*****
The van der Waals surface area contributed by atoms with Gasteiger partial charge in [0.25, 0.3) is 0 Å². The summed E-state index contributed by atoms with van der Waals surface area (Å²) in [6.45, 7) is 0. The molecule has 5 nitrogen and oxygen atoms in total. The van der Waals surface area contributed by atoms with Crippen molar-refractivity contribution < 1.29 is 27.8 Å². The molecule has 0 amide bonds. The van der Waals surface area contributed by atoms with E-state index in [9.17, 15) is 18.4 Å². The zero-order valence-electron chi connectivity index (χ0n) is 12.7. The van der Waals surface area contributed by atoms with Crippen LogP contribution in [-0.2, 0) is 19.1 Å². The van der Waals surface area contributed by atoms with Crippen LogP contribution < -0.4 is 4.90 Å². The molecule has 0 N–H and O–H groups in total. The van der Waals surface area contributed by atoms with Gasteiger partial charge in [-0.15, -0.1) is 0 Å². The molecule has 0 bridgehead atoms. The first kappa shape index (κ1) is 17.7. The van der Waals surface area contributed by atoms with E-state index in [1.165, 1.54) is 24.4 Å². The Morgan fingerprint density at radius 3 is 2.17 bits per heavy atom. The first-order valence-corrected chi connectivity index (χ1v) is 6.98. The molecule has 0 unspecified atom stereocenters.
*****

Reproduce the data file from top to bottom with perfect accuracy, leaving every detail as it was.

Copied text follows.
The van der Waals surface area contributed by atoms with Gasteiger partial charge in [0.25, 0.3) is 0 Å². The summed E-state index contributed by atoms with van der Waals surface area (Å²) in [6.45, 7) is 0. The molecule has 5 nitrogen and oxygen atoms in total. The van der Waals surface area contributed by atoms with Crippen molar-refractivity contribution < 1.29 is 27.8 Å². The molecule has 0 amide bonds. The van der Waals surface area contributed by atoms with E-state index in [9.17, 15) is 18.4 Å². The zero-order valence-electron chi connectivity index (χ0n) is 12.7. The van der Waals surface area contributed by atoms with Crippen LogP contribution in [-0.2, 0) is 19.1 Å². The van der Waals surface area contributed by atoms with Crippen LogP contribution < -0.4 is 4.90 Å². The molecule has 0 N–H and O–H groups in total. The van der Waals surface area contributed by atoms with Gasteiger partial charge in [-0.15, -0.1) is 0 Å². The molecule has 0 bridgehead atoms. The first kappa shape index (κ1) is 17.7. The van der Waals surface area contributed by atoms with E-state index in [1.165, 1.54) is 24.4 Å². The Morgan fingerprint density at radius 3 is 2.17 bits per heavy atom. The first-order valence-corrected chi connectivity index (χ1v) is 6.98. The molecule has 0 unspecified atom stereocenters.